Emma Pooley believes Olympic champion Marianne Vos will be the woman to beat in Saturday's World Championships road race.
The Dutchwoman won the Olympic title in July, out-foxing Lizzie Armitstead in the sprint up The Mall after fine work from Pooley earlier in the day, and will be the favourite for the 129-kilometre road race on her home roads in Limburg, Holland.
Armitstead is absent due to illness, meaning Pooley could be given the opportunity to lead the British team.
To win on an undulating course, Pooley knows she will have to beat the dominant Vos, who is likely to be a marked woman.
The 29-year-old Briton said: "There's a lot of climbing in it, but I don't think it's got my name all over it. It's got Vos' name all over it, but it's another opportunity and I'll give it a good crack.
"She's going to want to win so badly. Her only weakness is her strength - she's so, so good."
Pooley is joined in the five-rider British team by 2008 Olympic champion Nicole Cooke, Katie Colclough, Nikki Harris and Sharon Laws, the British champion.
The loss of Armitstead, Britain's first medallist of London 2012, deprives the British team of another tactical option.
Pooley added: "It's a real shame for Lizzie and for us that she's not here. She's so strong.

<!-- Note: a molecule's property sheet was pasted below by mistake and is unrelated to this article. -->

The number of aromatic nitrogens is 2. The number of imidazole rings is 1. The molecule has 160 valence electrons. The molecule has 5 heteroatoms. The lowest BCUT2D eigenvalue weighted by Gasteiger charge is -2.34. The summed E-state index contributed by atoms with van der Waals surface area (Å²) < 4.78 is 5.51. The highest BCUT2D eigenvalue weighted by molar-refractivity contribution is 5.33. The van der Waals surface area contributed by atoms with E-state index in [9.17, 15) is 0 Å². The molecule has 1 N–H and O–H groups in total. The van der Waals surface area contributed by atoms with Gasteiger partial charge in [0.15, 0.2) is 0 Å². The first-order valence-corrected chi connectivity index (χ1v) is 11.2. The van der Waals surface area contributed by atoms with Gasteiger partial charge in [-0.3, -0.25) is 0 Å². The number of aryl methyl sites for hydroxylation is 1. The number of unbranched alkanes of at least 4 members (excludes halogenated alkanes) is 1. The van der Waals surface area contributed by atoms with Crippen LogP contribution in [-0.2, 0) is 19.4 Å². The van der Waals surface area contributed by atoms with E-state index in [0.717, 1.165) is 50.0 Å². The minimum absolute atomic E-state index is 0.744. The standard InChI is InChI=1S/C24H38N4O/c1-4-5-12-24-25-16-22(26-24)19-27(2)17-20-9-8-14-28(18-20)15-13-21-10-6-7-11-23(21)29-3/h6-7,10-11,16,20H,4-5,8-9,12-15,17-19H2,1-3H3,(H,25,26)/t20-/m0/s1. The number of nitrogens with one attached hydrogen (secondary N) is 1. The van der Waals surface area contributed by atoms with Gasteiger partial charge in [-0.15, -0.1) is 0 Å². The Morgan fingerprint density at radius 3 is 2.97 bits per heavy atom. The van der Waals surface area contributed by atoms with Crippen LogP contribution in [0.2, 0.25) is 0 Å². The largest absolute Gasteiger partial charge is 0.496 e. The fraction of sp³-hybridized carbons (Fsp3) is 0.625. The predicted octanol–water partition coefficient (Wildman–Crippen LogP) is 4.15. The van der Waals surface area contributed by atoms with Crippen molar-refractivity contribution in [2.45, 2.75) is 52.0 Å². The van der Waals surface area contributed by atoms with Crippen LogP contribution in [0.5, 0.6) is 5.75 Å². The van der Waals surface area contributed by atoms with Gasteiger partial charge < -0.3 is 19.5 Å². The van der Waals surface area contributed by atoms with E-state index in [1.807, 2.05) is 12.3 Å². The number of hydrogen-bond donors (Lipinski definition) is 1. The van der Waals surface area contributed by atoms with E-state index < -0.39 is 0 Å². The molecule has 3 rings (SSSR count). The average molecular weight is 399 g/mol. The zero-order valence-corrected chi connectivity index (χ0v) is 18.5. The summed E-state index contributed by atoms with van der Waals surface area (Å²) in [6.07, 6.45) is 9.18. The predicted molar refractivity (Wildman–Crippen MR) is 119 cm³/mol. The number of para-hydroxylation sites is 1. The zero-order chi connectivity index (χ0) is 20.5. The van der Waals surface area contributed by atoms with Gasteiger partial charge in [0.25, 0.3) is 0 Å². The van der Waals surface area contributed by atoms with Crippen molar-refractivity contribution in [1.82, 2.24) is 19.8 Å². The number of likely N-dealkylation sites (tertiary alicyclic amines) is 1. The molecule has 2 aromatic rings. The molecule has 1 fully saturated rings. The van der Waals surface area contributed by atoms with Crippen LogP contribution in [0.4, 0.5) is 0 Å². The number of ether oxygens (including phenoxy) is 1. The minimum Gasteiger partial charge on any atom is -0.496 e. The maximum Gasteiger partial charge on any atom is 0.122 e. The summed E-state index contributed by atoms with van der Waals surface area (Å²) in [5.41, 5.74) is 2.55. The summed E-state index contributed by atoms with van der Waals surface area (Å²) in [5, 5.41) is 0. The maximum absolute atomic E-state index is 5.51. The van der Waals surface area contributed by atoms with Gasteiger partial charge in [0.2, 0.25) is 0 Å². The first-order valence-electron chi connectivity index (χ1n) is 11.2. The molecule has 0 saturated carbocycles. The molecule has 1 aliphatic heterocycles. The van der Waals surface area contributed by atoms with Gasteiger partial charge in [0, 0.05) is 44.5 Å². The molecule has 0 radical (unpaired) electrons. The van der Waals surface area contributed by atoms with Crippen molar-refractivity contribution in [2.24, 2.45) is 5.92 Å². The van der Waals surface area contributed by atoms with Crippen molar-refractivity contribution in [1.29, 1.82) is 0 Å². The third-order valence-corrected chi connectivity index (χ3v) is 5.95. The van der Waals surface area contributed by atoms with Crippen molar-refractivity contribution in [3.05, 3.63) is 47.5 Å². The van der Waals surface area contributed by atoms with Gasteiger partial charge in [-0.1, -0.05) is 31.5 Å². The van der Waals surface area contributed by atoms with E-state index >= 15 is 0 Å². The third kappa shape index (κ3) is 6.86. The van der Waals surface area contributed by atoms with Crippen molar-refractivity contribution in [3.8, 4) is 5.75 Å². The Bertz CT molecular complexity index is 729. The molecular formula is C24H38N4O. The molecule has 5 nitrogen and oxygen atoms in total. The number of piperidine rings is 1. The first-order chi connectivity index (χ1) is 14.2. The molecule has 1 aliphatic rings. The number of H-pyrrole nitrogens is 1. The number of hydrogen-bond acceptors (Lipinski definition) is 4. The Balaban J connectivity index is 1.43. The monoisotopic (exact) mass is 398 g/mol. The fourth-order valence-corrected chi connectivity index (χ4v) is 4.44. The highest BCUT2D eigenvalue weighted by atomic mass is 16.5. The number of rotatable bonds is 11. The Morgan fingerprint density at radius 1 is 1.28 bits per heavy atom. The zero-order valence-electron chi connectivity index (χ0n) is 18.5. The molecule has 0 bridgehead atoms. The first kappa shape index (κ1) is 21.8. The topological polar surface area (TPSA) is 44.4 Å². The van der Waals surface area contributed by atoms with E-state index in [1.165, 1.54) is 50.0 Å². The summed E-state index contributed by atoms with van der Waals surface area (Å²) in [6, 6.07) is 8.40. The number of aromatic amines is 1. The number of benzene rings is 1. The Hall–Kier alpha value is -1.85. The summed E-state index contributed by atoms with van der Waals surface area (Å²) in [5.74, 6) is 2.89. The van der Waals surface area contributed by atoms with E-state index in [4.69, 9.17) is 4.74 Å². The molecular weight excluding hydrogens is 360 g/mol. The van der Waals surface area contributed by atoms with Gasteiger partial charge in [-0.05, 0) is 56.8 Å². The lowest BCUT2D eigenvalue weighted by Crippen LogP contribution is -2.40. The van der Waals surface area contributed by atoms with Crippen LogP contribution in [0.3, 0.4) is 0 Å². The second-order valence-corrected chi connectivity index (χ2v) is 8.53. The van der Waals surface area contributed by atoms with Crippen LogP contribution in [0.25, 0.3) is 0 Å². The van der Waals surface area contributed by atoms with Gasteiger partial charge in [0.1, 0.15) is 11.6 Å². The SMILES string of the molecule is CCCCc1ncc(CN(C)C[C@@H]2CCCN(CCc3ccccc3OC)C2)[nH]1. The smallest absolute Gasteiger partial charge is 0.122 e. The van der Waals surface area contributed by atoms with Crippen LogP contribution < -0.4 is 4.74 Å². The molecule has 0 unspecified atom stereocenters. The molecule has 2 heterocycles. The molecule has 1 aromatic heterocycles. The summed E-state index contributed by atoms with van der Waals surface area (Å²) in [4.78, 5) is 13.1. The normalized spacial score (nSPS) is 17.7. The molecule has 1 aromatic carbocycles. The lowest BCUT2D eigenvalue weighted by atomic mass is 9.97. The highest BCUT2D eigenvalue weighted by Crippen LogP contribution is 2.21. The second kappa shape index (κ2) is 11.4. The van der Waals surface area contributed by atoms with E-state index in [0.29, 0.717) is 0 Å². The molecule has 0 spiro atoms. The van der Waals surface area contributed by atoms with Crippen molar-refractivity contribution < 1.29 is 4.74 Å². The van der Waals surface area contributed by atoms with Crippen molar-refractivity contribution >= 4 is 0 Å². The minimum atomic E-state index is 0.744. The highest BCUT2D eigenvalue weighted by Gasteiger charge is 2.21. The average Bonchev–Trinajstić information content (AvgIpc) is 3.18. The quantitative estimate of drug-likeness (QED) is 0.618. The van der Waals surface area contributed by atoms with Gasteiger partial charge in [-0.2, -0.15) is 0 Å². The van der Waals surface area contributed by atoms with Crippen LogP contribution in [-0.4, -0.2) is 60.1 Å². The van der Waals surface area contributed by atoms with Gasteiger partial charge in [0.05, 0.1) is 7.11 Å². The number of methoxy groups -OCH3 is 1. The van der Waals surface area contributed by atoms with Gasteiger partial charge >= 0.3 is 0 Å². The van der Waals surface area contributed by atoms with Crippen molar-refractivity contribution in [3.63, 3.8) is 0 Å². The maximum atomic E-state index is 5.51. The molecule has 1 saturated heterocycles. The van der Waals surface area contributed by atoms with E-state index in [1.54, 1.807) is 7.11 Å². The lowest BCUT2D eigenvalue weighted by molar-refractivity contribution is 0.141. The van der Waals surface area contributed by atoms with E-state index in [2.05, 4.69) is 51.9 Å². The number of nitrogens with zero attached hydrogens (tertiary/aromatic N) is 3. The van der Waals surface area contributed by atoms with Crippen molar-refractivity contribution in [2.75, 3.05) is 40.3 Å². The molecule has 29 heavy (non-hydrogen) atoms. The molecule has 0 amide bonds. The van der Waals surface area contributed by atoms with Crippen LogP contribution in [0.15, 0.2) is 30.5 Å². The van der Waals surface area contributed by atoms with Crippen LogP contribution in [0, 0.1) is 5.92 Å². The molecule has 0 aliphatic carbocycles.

"I don't know how it would've been different had she been here. I think it would have been another card to play."
Pooley is seeking to respond from Tuesday's time-trial disappointment when she finished fourth.
Results, coupled with frustrations at the inequality between men's and women's cycling and the need to further her career, mean Pooley plans to take a break at the end of the season to complete her PhD in geotechnical engineering. She may also not compete in the 2013 season.
Time trial reflection
The 2010 world time-trial champion, who finished sixth on a flat Olympic course when she had hoped to improve on her 2008 silver medal, said: "I'm pretty gutted. It was almost worse than London, because the course was better for me and I was really looking forward to it and I felt quite good.
"After winning once, coming fourth is really disappointing. If I'd been fourth in Geelong (in 2010, when she won), I'd have been over the moon.
"I've only been disappointed this season because I've had better seasons. I've improved every year, pretty much."
Cooke has struggled for form since claiming an Olympic and world double in 2008, but often produces her best form on the big occasion and is confident.
"Emma's in really good form and I think we could do a really good race," Cooke said.
"It's probably not as tactical as last year's World Championships or the Olympics. It's more down to the strength of the riders coming through.
"Most of it's going to be decided on how the race develops and the course. We're all looking forward to the race."